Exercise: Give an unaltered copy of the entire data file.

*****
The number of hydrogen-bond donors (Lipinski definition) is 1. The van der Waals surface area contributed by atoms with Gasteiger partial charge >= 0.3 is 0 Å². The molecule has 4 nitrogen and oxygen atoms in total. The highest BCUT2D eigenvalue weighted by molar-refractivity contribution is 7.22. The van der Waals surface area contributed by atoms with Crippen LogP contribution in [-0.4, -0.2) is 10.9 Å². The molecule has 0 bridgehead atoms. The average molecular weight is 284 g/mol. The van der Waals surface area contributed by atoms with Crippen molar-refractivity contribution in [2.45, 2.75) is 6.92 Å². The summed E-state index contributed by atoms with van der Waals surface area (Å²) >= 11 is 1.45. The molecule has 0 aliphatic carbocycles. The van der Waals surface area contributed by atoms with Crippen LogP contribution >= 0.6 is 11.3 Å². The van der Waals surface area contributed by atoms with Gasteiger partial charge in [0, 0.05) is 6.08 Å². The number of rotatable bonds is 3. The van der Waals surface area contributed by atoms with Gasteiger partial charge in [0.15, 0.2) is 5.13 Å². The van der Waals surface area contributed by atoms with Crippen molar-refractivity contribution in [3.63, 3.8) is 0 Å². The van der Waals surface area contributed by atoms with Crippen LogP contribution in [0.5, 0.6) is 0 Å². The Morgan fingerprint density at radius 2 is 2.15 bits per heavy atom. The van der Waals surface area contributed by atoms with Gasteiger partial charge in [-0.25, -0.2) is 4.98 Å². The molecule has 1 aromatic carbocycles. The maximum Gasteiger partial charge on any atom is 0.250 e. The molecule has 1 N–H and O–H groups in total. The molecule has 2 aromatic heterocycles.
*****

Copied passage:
The number of hydrogen-bond donors (Lipinski definition) is 1. The van der Waals surface area contributed by atoms with Gasteiger partial charge >= 0.3 is 0 Å². The molecule has 4 nitrogen and oxygen atoms in total. The highest BCUT2D eigenvalue weighted by molar-refractivity contribution is 7.22. The van der Waals surface area contributed by atoms with Crippen LogP contribution in [-0.4, -0.2) is 10.9 Å². The molecule has 0 bridgehead atoms. The average molecular weight is 284 g/mol. The van der Waals surface area contributed by atoms with Crippen molar-refractivity contribution in [2.45, 2.75) is 6.92 Å². The summed E-state index contributed by atoms with van der Waals surface area (Å²) >= 11 is 1.45. The molecule has 0 aliphatic carbocycles. The van der Waals surface area contributed by atoms with Crippen LogP contribution >= 0.6 is 11.3 Å². The van der Waals surface area contributed by atoms with Gasteiger partial charge in [0, 0.05) is 6.08 Å². The number of rotatable bonds is 3. The van der Waals surface area contributed by atoms with Gasteiger partial charge in [0.15, 0.2) is 5.13 Å². The van der Waals surface area contributed by atoms with Crippen molar-refractivity contribution in [3.63, 3.8) is 0 Å². The van der Waals surface area contributed by atoms with Crippen LogP contribution in [0.5, 0.6) is 0 Å². The Morgan fingerprint density at radius 2 is 2.15 bits per heavy atom. The van der Waals surface area contributed by atoms with Gasteiger partial charge in [-0.25, -0.2) is 4.98 Å². The molecule has 1 aromatic carbocycles. The maximum Gasteiger partial charge on any atom is 0.250 e. The molecule has 1 N–H and O–H groups in total. The molecule has 2 aromatic heterocycles.